3. 3. • In Oklahoma today, brands are registered with the Oklahoma Cattlemen’s Association. The Association publishes the Oklahoma Brand Book, which includes more than 10,000 brands. Brand books list all registered brands and include the drawing of the brand, owners name, year brand was registered, ranch and city. • Brand designs include combinations of letters, numerals, and other symbols, such as circles or boxes. Simple drawings of common subjects such as a heart or diamond are often used. Because of the numerous brands already registered, new brands often contain 3 characters.Discuss how to read brands. (See the “How to Read and Design a Brand” worksheet). The ability toread a brand is known as “calling the brand.” Discuss other ways of marking animals to showownership, such as ear tags, tattoos, electric brands, nose rings, ear notches, etc. Often ranchers usemore than one method on each animal.Consider how brands are similar to and different from the following: license plates on cars,identification tags on pets, hospital identification bracelets on patients, employee identificationbadges, name labels on books or school supplies, designer or sports team logos on clothing.Ask students how they could learn more about branding and the cattle industry in Oklahoma today.Suggestions for primary sources could include interviews with local ranchers; visits to museums withcollections related to the cowboy, cattle or Oklahoma history; or statistics from government sourcesabout the cattle industry in Oklahoma. The United States Department of Agriculture estimates thatthere are more than 95 million cattle in the U. S. today, with 5 million located in Oklahoma.Have students create a brand and describe it using the “How to Design and Read a Brand” worksheet.Have students present their brands and explain their design to the class. Display the different brandsin the classroom. Have students complete the “Branding Cattle” worksheet.Additional Suggestions: • Create a class brand book of the brands designed by the students. Have students discuss the school brands and vote on the brand they think most represents their school. • Have students review the Application for Registration of Brand and Marks. Find the form at app..pdf. [Note: The two dots before "pdf" are unusual and intentional.] • Invite a local rancher to visit the class to discuss the branding process and how cattle are identified on ranches today or take a field trip to a local ranch. • Take a field trip the National Cowboy and Western Heritage Museum in Oklahoma City. Contact them at (405) 478-2250 or The Museum also has a traveling trunk of cowboy items. Contact Sue McCoy at 405-478-2250, Ext. 264 or • Invite a member of the Education Staff of the Oklahoma Historical Society to visit the class. Contact Mike Adkins at (405) 522-5248 or to schedule a visit. OHS also offers a traveling trunk containing cowboy equipment that can be loaned to schools. • The Diamond R Ranch website, sponsored by the National Cowboy & Western Heritage Museum, includes numerous cowboy activities for students such as games, songs, tours, exhibits at • Take a field trip to a local museum or historical society, such as the Chisholm Trail Historical Museum in Waurika, the Chisholm Trail Heritage Center in Duncan, or the Chisholm Trail Museum in Kingfisher. If a visit is not possible, ask a staff member to visit the classroom to present information and encourage students to visit the museum or historical society. For more information about museums and historical sites, see the Oklahoma Tourism and Recreations Department’s “What To Do” section of its website at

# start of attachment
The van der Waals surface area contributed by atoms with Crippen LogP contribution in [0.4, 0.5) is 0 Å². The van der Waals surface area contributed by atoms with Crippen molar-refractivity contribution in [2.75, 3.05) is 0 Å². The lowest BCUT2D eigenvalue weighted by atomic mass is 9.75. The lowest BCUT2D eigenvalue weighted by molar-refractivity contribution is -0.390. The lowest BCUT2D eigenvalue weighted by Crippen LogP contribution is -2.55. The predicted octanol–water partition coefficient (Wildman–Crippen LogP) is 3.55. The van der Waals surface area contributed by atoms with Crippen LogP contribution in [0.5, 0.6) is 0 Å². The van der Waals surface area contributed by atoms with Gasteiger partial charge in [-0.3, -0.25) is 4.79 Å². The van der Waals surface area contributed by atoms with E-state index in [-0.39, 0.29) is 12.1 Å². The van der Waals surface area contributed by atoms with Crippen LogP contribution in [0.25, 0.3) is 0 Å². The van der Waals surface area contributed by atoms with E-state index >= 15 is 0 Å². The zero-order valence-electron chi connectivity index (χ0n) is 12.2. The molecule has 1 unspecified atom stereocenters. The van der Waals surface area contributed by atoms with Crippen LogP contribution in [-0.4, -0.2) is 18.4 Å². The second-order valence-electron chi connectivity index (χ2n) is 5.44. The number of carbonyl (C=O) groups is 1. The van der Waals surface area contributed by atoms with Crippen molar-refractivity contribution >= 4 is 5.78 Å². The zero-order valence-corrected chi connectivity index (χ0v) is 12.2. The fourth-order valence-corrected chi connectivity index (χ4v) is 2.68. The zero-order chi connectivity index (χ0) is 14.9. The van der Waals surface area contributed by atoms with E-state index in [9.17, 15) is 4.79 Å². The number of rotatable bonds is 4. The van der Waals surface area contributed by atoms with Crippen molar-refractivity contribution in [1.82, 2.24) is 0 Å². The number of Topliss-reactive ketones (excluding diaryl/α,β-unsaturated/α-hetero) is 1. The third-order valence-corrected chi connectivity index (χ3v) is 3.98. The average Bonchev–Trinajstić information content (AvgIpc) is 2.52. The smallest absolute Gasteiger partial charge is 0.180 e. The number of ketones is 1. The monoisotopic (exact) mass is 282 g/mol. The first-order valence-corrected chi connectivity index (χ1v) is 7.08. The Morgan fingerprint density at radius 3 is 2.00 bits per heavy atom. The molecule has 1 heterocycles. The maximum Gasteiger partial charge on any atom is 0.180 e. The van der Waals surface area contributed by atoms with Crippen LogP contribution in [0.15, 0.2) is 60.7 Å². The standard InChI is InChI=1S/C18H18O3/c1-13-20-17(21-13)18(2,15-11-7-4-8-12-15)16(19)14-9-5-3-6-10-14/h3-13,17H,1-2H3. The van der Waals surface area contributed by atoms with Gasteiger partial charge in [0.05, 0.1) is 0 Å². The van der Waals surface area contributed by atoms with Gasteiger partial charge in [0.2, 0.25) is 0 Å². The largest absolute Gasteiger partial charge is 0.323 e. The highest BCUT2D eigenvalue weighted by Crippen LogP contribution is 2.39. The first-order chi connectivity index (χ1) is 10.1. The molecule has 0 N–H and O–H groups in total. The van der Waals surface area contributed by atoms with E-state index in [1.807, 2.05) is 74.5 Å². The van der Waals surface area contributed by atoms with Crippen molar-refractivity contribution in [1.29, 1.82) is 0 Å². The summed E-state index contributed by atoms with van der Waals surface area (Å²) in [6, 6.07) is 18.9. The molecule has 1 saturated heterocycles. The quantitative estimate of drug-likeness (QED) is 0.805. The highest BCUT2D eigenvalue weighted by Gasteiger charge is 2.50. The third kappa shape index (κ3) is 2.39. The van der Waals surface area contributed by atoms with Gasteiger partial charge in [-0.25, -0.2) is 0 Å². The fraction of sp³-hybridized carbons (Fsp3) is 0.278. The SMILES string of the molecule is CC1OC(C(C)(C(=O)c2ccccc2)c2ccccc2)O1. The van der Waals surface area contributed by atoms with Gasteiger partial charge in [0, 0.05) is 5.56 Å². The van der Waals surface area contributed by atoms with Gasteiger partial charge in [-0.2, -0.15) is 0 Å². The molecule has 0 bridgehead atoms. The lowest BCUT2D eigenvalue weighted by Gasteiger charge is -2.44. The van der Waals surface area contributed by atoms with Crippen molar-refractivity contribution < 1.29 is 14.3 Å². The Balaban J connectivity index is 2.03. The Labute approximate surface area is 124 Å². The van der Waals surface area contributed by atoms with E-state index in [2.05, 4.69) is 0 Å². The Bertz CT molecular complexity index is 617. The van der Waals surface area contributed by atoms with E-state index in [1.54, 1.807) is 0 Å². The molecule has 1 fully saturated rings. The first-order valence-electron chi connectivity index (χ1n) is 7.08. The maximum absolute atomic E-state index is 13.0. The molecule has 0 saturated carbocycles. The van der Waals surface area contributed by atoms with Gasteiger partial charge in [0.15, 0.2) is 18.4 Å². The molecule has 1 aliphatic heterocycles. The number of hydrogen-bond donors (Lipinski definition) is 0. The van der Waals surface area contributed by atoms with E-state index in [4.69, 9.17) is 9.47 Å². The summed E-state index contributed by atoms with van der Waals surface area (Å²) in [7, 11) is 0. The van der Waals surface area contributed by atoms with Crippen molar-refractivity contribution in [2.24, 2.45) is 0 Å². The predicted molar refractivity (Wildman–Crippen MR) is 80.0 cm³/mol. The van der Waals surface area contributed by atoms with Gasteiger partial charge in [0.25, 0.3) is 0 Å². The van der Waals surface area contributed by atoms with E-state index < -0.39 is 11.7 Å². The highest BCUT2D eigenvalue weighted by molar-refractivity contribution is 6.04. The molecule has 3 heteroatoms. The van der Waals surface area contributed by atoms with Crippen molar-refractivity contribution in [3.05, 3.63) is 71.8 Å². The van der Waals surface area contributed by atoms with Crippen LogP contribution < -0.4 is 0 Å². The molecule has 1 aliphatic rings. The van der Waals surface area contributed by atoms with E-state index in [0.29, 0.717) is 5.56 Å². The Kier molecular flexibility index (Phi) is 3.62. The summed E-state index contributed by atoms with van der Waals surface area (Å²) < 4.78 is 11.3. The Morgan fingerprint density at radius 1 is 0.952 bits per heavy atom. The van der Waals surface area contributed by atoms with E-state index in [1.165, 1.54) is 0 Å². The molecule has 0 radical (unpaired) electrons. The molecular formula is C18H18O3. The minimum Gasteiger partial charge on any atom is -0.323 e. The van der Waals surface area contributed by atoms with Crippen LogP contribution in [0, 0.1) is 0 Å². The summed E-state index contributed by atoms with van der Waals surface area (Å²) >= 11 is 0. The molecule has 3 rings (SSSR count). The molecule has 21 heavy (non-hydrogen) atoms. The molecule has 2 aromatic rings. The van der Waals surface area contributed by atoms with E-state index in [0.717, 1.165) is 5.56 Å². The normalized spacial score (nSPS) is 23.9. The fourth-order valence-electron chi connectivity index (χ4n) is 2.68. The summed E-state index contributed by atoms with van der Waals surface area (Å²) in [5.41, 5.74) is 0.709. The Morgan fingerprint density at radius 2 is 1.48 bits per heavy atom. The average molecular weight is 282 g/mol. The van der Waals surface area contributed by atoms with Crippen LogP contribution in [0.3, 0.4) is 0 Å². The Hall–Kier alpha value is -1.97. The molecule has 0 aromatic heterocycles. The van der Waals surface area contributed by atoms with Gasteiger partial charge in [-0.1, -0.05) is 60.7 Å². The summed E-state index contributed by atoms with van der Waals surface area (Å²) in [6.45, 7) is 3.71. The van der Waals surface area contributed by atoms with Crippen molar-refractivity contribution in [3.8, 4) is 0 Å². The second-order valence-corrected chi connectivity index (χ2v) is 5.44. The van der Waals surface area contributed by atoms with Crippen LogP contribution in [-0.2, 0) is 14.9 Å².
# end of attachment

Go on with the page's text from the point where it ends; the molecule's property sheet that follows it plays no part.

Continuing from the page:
4. 4. • Read brands from left to right, top to bottom, and outside to inside.• Symbols, numbers and capital letters can be used. Letters and numbers are read as letters and numbers. A brand that looks like “51A” would be read “fifty-one A.”• Simple outlines of familiar objects, such as a quarter moon, sun, diamond, triangle, or heart, can be used. Often these relate to an owner’s name or interests.• “-” is read as bar; “_____” is read as rail; “/” is read as slash.• The position of the letters determines how the brand is read. For example: • Tumbling Letter is turned partially on its face or back. • Crazy Letter is upside down. • Reverse Letter is backwards. • Running Letter is cursive. • Lazy Letter is on its side in a horizontal position. • Rocking Letter is placed so the lowest part touches the inside of a curve. • Dashes can be added at the tops or bottoms of the letters to indicate wings or feet. • Flying Dashes are placed at the top of the left and right of the letter. • Walking Dashes are placed at the bottom of the letter.Use the guidelines above to design your own brand and a brand for your school. As you design yourbrand, think about your own interests and activities.Please write the names of your brands and explain what they mean.
  5. 5. Answer the following questions about branding cattle.1. Unmarked cattle are often called2. Identify four products we get from cattle:3. Why do cowboys brand cattle?4. Why were cattle driven from Texas to Kansas in the late 1800s?5. Someone who steals cattle or other livestock is a6. Write the names of the following brands?7. Where are brands usually placed on cattle?